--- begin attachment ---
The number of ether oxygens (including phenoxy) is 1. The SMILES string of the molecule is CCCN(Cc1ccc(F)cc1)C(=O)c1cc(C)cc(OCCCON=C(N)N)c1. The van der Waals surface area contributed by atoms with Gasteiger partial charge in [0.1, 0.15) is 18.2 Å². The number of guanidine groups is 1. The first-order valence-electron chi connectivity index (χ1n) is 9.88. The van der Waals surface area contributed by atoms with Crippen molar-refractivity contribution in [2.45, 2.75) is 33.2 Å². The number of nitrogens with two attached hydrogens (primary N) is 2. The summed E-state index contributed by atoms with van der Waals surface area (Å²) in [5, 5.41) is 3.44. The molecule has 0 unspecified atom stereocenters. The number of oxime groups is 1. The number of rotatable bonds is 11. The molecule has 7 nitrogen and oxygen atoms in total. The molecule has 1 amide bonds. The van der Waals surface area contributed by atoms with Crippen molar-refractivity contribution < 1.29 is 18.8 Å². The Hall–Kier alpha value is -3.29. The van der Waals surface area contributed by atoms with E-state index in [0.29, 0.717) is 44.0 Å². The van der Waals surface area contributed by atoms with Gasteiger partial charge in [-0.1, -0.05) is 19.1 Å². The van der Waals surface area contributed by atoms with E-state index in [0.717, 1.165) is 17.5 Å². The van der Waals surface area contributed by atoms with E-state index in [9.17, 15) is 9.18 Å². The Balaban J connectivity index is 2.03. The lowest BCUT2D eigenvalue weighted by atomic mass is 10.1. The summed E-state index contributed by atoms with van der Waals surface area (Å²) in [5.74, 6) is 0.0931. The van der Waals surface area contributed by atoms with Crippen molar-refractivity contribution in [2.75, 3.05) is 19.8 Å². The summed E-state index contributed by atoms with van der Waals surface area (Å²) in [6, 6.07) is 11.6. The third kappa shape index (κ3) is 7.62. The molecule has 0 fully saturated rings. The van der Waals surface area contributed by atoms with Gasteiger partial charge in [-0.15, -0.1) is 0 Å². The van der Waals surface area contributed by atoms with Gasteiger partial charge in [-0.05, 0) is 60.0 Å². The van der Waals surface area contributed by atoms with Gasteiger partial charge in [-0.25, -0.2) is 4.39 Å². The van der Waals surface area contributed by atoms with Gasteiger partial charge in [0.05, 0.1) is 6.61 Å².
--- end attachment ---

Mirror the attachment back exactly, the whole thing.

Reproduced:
The number of ether oxygens (including phenoxy) is 1. The SMILES string of the molecule is CCCN(Cc1ccc(F)cc1)C(=O)c1cc(C)cc(OCCCON=C(N)N)c1. The van der Waals surface area contributed by atoms with Gasteiger partial charge in [0.1, 0.15) is 18.2 Å². The number of guanidine groups is 1. The first-order valence-electron chi connectivity index (χ1n) is 9.88. The van der Waals surface area contributed by atoms with Crippen molar-refractivity contribution in [2.45, 2.75) is 33.2 Å². The number of nitrogens with two attached hydrogens (primary N) is 2. The summed E-state index contributed by atoms with van der Waals surface area (Å²) in [5, 5.41) is 3.44. The molecule has 0 unspecified atom stereocenters. The number of oxime groups is 1. The number of rotatable bonds is 11. The molecule has 7 nitrogen and oxygen atoms in total. The molecule has 1 amide bonds. The van der Waals surface area contributed by atoms with Crippen molar-refractivity contribution < 1.29 is 18.8 Å². The Hall–Kier alpha value is -3.29. The van der Waals surface area contributed by atoms with E-state index in [0.29, 0.717) is 44.0 Å². The van der Waals surface area contributed by atoms with Gasteiger partial charge in [-0.1, -0.05) is 19.1 Å². The van der Waals surface area contributed by atoms with E-state index in [0.717, 1.165) is 17.5 Å². The van der Waals surface area contributed by atoms with E-state index in [9.17, 15) is 9.18 Å². The Balaban J connectivity index is 2.03. The lowest BCUT2D eigenvalue weighted by atomic mass is 10.1. The summed E-state index contributed by atoms with van der Waals surface area (Å²) in [5.74, 6) is 0.0931. The van der Waals surface area contributed by atoms with Crippen molar-refractivity contribution in [2.75, 3.05) is 19.8 Å². The summed E-state index contributed by atoms with van der Waals surface area (Å²) in [6, 6.07) is 11.6. The third kappa shape index (κ3) is 7.62. The molecule has 0 fully saturated rings. The van der Waals surface area contributed by atoms with Gasteiger partial charge in [-0.15, -0.1) is 0 Å². The van der Waals surface area contributed by atoms with Gasteiger partial charge in [-0.05, 0) is 60.0 Å². The van der Waals surface area contributed by atoms with Gasteiger partial charge in [-0.25, -0.2) is 4.39 Å². The van der Waals surface area contributed by atoms with Gasteiger partial charge in [0.05, 0.1) is 6.61 Å².